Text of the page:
5 Ways to Foster Your Child’s Intrinsic Motivation

5 Ways to Foster Your Child’s Intrinsic Motivation

Newborns are born with a built-in radar system, aptly named—intrinsic motivation.

The Deliberative Mind said,

“Motivation is what moves you to go after something you want to have.” 

A few weeks ago, I held my friend’s adorable granddaughter, three-month-old, Isla.

Beautiful children–Evan, Isla & Ella

Cousin Ella squeezed a plastic giraffe. When the toy squeaked, Isla was Intrinsically motivated to turn her head, and then she reached for the toy. While reading a book to Ella and her brother, baby Isla leaned forward, and then focused on wiggly, glass puppy eyes. (Look closely and you’ll notice the book resting against my knee).

Babies and young children don’t have long attention spans. But engaged in an activity they love, a motivated child will strive to complete the task. Tread lightly though. A child who performs an activity simply to please an adult is motivated by extrinsic rewards, and soon their interest will wan.

Matilda and I came up with 5 ways to stimulate your child’s intrinsic need to succeed:

  • Present age appropriate activities      

Yeah, stock up on picture books, building blocks, crayons and coloring books.

  • Give your child ample time to work on the task at hand.

Don’t tell them five minutes later they need to stop what they’re doing because you’ve got to run errands, or that you need another nap.

  • Teach them to persevere

Get down on your hands and knees, and engage in the activity with your rug rat.child.

  • Encourage them

Don’t go overboard and demand they complete the task your way. Good grief! Let kids be kids! 

  • Reward their efforts

Hold on! Ask your child, “How do you feel now that your project is all done?”

Matilda’s correct, again. Only then, reward your child’s effort with praise.

Boy, I’m good!

If you follow these simple suggestions, your child will not only be intrinsically motivated, but you’ll have taught them how to foster a positive attitude, and you’ll have prepared them to embark on an adventure that will last a lifetime.


“To succeed, you need to find something to hold on to, something to motivate you, something to inspire you.” Tony Dorsett


How did your parents or teachers motivate you to succeed?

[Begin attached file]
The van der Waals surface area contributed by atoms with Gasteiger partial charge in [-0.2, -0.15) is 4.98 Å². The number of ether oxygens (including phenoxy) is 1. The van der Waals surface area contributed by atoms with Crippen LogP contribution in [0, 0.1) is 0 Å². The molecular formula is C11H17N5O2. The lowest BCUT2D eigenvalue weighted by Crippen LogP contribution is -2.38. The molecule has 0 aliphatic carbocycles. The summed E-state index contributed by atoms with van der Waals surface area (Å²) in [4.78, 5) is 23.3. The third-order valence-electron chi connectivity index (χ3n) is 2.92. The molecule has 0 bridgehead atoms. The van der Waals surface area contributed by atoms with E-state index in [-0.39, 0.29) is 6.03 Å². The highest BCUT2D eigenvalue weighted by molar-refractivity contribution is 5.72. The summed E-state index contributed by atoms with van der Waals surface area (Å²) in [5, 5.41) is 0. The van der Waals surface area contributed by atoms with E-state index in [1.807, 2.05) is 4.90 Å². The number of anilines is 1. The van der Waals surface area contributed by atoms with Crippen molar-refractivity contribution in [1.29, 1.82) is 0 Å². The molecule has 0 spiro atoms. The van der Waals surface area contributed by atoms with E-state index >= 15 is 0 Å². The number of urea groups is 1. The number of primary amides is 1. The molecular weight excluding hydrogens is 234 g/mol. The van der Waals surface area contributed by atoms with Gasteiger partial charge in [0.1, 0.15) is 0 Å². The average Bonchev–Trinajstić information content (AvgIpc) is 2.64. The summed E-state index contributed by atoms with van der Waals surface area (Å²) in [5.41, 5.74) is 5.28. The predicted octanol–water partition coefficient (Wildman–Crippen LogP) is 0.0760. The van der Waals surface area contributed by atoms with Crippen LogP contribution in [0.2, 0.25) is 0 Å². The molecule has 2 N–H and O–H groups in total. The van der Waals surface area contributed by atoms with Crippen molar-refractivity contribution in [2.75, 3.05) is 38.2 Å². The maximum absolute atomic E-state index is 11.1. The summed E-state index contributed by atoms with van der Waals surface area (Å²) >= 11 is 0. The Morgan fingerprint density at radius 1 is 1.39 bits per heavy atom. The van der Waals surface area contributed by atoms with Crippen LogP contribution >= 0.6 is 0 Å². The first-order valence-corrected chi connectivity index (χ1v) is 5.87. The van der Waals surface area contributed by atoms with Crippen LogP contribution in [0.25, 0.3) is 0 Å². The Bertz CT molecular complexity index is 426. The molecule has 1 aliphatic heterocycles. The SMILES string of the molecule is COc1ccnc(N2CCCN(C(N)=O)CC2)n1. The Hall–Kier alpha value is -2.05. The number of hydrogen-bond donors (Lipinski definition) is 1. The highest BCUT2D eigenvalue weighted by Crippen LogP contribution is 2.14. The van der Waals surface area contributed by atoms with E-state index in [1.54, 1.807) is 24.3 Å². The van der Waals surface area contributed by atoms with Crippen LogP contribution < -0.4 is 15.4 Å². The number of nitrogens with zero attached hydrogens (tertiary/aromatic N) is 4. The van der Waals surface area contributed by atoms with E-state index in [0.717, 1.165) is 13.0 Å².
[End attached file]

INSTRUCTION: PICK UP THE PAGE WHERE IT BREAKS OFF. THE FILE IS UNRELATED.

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13 Responses

  1. I didn’t grow up in a don’t touch environment. I was encouraged to look, see, touch and smell and understand things within my own framework. Rewards for me were the excitement that came from new discoveries, most often found in the forest. My forest adventures sent me sailing into my books to explore further. I guess Matilda and I are a lot alike………we can never have too much intrinsic motivation !!!

    • Hi Terrol,
      Matilda and I are tickled pink that you were allowed to explore life on your own terms. What forest did you live by? Oh, I agree, you and Matilda are extremely alike. LOL 🙂 Thanks so much for your comments.

      • I was practically raised by wolves……ok not literally……..I grew up in Northern Ontario in a town called Schumacher. Some of my earliest memories included blueberry picking (yes we were allowed to eat them without sterilizing first) drinking spring fed water (yep you guessed it no boiling) ice fishing, snowshoeing, canoeing, and doing a lot of micro and macro exploring (hey you made me come up with a new term)…We brought home wounded birds for repairs, snakes and frogs, built forest cabins (on a child’s scale) and my only only curfew was home before dark. Imagine that….I didn’t even have a cell phone or pager or an Epi-pen, or a first aid kit, a GPS or an instruction manual…………you get my point….I survived and it was AWESOME !!!!!

  2. Thanks for the reminder about intrinsic motivation. I do want my kids to care about their work/projects and do their best not just for me, but for themselves and for God.

  3. I grew in both a don’t touch and an explore environment… A long story but I enjoyed this post thoroughly. I believe being attentive to the motivation you raised, helped me raise my daughters to explore their creativity more. 😉

    • I’m so pleased my post made you think of your “don’t touch and explore environment”, although I’m sad to hear that. But you did chose to change the pattern with your daughters which is wonderful. 🙂